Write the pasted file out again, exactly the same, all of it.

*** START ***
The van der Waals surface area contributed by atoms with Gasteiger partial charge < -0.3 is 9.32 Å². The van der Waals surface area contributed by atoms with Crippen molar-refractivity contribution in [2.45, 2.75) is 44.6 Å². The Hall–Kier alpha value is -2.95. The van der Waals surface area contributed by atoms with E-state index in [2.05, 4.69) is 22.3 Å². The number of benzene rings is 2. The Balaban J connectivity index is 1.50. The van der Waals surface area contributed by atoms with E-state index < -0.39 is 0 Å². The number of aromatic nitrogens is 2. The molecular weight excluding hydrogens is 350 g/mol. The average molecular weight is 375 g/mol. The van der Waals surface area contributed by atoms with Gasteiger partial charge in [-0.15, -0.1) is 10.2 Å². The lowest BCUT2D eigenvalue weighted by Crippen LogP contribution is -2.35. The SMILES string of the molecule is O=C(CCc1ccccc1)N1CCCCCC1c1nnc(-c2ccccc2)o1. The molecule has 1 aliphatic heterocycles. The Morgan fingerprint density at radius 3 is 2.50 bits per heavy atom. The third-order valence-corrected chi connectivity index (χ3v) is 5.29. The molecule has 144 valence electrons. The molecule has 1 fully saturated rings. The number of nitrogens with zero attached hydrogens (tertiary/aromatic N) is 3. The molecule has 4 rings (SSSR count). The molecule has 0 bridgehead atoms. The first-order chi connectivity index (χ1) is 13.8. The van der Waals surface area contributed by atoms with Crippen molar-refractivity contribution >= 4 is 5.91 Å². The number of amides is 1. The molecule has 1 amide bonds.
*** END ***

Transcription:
The van der Waals surface area contributed by atoms with Gasteiger partial charge < -0.3 is 9.32 Å². The van der Waals surface area contributed by atoms with Crippen molar-refractivity contribution in [2.45, 2.75) is 44.6 Å². The Hall–Kier alpha value is -2.95. The van der Waals surface area contributed by atoms with E-state index in [2.05, 4.69) is 22.3 Å². The number of benzene rings is 2. The Balaban J connectivity index is 1.50. The van der Waals surface area contributed by atoms with E-state index < -0.39 is 0 Å². The number of aromatic nitrogens is 2. The molecular weight excluding hydrogens is 350 g/mol. The average molecular weight is 375 g/mol. The van der Waals surface area contributed by atoms with Gasteiger partial charge in [-0.15, -0.1) is 10.2 Å². The lowest BCUT2D eigenvalue weighted by Crippen LogP contribution is -2.35. The SMILES string of the molecule is O=C(CCc1ccccc1)N1CCCCCC1c1nnc(-c2ccccc2)o1. The molecule has 1 aliphatic heterocycles. The Morgan fingerprint density at radius 3 is 2.50 bits per heavy atom. The third-order valence-corrected chi connectivity index (χ3v) is 5.29. The molecule has 144 valence electrons. The molecule has 1 fully saturated rings. The number of nitrogens with zero attached hydrogens (tertiary/aromatic N) is 3. The molecule has 4 rings (SSSR count). The molecule has 0 bridgehead atoms. The first-order chi connectivity index (χ1) is 13.8. The van der Waals surface area contributed by atoms with Crippen molar-refractivity contribution >= 4 is 5.91 Å². The number of amides is 1. The molecule has 1 amide bonds.